But, my God, it is the most ridiculous, self-destructive thing to live in a state of fear, however inconspicuously. Being afraid is natural, hmm, it’s a defence mechanism with some pros for some people I’m sure, but like jealousy and frustration, it seems to me to be one of the most useless emotions in the frontal lobe’s back catalogue. The root of the problem with being afraid is that it can cripple you, and keep you on your knees in a shitty life of acceptance and acquiescence and restriction, or so it seems to me since taking part in the osmosis of Student Bubble to Real World.

Maybe these are words that can only be spoken by a slightly cocky young graduate relatively unscarred by adult living or real problems, but I am aiming to acknowledge what is scary out here without letting it mar my life. An impossible task? Maybe. But to try, is that impossible? Never. And I steadfastly refuse to stop trying.

When I first made the financially-necessary Move Back Home, I wasn’t scared so much as I was wary and despondent, as well as excited. Leaving university brought such a mixture of emotion, being home seemed to initially be about coping with loss whilst expecting gain.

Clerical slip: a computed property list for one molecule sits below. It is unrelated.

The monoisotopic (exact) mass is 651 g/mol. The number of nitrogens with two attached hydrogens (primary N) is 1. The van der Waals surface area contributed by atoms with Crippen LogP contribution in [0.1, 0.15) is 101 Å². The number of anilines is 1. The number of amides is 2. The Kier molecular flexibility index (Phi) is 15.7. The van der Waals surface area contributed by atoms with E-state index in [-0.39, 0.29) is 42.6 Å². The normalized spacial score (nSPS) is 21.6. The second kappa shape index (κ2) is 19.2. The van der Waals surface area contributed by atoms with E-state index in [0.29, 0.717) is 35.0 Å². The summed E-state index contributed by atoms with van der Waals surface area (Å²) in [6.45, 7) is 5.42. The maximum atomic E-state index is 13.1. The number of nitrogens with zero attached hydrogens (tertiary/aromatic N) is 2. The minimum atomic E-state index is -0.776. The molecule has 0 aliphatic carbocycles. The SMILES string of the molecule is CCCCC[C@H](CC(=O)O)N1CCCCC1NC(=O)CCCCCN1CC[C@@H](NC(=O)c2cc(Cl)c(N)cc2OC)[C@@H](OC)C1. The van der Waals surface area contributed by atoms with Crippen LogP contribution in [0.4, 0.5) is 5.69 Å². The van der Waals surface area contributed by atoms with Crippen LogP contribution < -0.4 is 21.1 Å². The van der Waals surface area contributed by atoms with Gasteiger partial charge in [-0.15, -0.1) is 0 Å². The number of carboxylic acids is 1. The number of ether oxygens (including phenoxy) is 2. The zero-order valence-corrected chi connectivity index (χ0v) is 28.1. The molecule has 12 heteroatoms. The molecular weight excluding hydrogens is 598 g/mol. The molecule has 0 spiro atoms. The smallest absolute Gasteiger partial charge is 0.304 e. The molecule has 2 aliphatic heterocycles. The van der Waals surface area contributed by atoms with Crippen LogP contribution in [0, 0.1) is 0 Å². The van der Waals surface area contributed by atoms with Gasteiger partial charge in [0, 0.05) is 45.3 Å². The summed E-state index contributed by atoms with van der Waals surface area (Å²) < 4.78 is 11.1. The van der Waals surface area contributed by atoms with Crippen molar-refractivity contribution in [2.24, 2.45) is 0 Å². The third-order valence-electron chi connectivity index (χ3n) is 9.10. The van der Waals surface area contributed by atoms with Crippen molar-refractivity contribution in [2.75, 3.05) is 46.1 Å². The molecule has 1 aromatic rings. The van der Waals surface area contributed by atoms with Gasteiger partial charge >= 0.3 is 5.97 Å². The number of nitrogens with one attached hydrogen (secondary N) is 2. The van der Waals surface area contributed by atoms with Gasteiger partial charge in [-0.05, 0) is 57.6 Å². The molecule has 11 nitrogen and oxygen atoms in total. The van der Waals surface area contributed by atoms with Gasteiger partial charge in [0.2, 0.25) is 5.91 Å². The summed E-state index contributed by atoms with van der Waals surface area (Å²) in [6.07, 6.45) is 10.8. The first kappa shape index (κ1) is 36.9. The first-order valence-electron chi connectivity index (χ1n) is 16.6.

I concluded that it was a very lonely thing to be a graduate, having to step back into a world that is simultaneously awfully familiar and irreversibly changed. You have to get the balance right between what you were, what you now are and what you want to become, and it seemed dangerously easy to lose sight of the latter in the real world. At first it seemed to be trying to strip me of that at every turn, as if it wanted me to forget what I’d worked for and just accept that life was now a grind without freedoms I’d grown to cherish; I was turned down for job after job, because I was either overqualified or inexperienced depending on the employer’s view of higher education, the only job I could get was totally unlinked to my ambitions (and continues to pay extremely badly!), and the public transport system remains determined to make the distance between myself and my boyfriend a harder obstacle for us to conquer than it really is.